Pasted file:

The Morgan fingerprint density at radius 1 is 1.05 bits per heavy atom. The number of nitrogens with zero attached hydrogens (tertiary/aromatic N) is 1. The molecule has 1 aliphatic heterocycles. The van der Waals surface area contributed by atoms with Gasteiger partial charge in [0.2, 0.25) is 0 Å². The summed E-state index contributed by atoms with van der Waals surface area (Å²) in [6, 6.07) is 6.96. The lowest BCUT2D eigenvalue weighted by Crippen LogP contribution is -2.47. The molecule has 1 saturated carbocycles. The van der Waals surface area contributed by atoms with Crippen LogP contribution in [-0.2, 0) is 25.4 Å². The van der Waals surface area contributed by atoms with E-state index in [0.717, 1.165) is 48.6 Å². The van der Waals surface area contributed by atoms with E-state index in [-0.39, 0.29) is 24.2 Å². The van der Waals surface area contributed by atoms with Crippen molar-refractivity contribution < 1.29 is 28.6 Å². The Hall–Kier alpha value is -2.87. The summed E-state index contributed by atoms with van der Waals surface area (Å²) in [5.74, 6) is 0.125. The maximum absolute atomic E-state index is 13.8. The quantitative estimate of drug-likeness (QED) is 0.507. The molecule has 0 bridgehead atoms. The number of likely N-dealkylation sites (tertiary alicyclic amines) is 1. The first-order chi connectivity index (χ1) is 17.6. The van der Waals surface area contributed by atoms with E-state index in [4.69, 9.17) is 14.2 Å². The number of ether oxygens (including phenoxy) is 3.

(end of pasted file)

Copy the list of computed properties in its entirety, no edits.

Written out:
The Morgan fingerprint density at radius 1 is 1.05 bits per heavy atom. The number of nitrogens with zero attached hydrogens (tertiary/aromatic N) is 1. The molecule has 1 aliphatic heterocycles. The van der Waals surface area contributed by atoms with Gasteiger partial charge in [0.2, 0.25) is 0 Å². The summed E-state index contributed by atoms with van der Waals surface area (Å²) in [6, 6.07) is 6.96. The lowest BCUT2D eigenvalue weighted by Crippen LogP contribution is -2.47. The molecule has 1 saturated carbocycles. The van der Waals surface area contributed by atoms with Crippen LogP contribution in [-0.2, 0) is 25.4 Å². The van der Waals surface area contributed by atoms with E-state index in [0.717, 1.165) is 48.6 Å². The van der Waals surface area contributed by atoms with E-state index in [-0.39, 0.29) is 24.2 Å². The van der Waals surface area contributed by atoms with Crippen molar-refractivity contribution < 1.29 is 28.6 Å². The Hall–Kier alpha value is -2.87. The summed E-state index contributed by atoms with van der Waals surface area (Å²) in [5.74, 6) is 0.125. The maximum absolute atomic E-state index is 13.8. The quantitative estimate of drug-likeness (QED) is 0.507. The molecule has 0 bridgehead atoms. The number of likely N-dealkylation sites (tertiary alicyclic amines) is 1. The first-order chi connectivity index (χ1) is 17.6. The van der Waals surface area contributed by atoms with E-state index in [4.69, 9.17) is 14.2 Å². The number of ether oxygens (including phenoxy) is 3.